The title of the exhibition, The Broken Shell of the Hermit Crab, suggests a metaphorical space that needs simultaneously invasion and defense. The hermit crab uses empty snail shells or other hollow objects as a shelter for partial containment and protection of the body. And since their bodies are always changing and outgrowing their current habitat, the desire to conquer a new housing is a constant urge. The exhibition is bringing together the works of four international artists whose practices are driven by a conceptual approach to object making, bearing a strong interest in popular culture – notably a socially motivated and historicist research when constructing narratives.
Thinking the behavior of the hermit crab as a conceptual starting point all four artists deconstruct cultural clichés and extrapolate a new understanding of the space they investigate.
A new language is being applied for the space that is inhabited, where different bodies can navigate a multitude of different environments, physically as emotionally and spiritually. These conceptual spaces are defined by a set of economies based on a unique understanding of language, well-being and prosperity.
The Broken Shell Of The Hermit Crab, installation view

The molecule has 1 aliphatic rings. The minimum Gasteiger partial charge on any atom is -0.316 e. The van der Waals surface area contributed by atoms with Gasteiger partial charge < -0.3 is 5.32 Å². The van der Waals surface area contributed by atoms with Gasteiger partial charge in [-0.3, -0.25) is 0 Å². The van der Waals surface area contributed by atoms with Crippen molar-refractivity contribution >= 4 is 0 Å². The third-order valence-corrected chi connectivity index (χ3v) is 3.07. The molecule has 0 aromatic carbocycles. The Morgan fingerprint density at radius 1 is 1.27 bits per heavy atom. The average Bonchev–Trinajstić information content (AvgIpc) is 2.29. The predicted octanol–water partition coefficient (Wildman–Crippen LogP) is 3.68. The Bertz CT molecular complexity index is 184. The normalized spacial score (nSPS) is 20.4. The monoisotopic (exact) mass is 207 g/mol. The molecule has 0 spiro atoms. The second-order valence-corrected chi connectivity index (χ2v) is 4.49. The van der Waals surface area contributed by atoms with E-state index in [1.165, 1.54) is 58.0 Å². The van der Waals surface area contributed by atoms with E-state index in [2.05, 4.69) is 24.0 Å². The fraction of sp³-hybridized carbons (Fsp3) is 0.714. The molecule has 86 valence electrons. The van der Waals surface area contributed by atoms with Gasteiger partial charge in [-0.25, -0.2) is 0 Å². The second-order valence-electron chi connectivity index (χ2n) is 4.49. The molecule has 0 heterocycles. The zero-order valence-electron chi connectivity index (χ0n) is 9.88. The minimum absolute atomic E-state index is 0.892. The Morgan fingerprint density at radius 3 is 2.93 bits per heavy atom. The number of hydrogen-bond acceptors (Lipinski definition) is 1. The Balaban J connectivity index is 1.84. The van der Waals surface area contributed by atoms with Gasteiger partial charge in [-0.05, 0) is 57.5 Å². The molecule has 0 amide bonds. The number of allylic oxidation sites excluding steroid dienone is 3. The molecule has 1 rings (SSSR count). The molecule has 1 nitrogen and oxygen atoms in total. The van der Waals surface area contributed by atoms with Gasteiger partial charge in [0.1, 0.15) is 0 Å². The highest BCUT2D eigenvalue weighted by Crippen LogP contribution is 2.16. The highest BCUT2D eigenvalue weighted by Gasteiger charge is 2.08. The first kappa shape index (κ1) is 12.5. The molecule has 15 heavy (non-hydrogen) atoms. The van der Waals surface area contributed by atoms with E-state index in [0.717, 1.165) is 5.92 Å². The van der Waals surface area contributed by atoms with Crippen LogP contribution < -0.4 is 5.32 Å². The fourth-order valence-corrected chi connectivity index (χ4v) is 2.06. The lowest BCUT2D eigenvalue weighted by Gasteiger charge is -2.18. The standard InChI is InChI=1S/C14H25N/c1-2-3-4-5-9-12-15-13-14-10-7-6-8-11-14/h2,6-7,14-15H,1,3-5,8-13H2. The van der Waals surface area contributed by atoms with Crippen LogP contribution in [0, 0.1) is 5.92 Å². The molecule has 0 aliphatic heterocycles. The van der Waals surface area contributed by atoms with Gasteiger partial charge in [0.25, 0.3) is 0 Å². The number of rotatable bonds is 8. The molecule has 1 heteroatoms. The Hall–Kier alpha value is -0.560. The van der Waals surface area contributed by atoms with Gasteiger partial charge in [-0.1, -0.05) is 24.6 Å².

Augustas Serapinas, October 21st, 2018, Courtesy of the artist and Emalin, London.
Jan Kiefer, Untitled, 2018, Courtesy of the artist and Union Pacific.
Tiger, 2018 (as part of the sculptural group “Bisel (Cabalga, Cabalga, Cabalga)”, 2018
Courtesy of the artist and Galeria Joan Prats
The exhibition seeks to excavate, connect, and understand the extensive range of her techniques, media, and subject-matter, bringing them together cohesively for the first time on a museum platform. Major solo survey dedicated to pioneering feminist artist Judy Chicago at ICA Miami
The third and final culminating exhibition takes place at the Fondazione Merz, Turin. The exhibition is centered around a series of monumental installations recontextualising, within the exhibition space, the sets, costumes and stage objects of the Runik performance. Curated by Leonardo Bigazzi.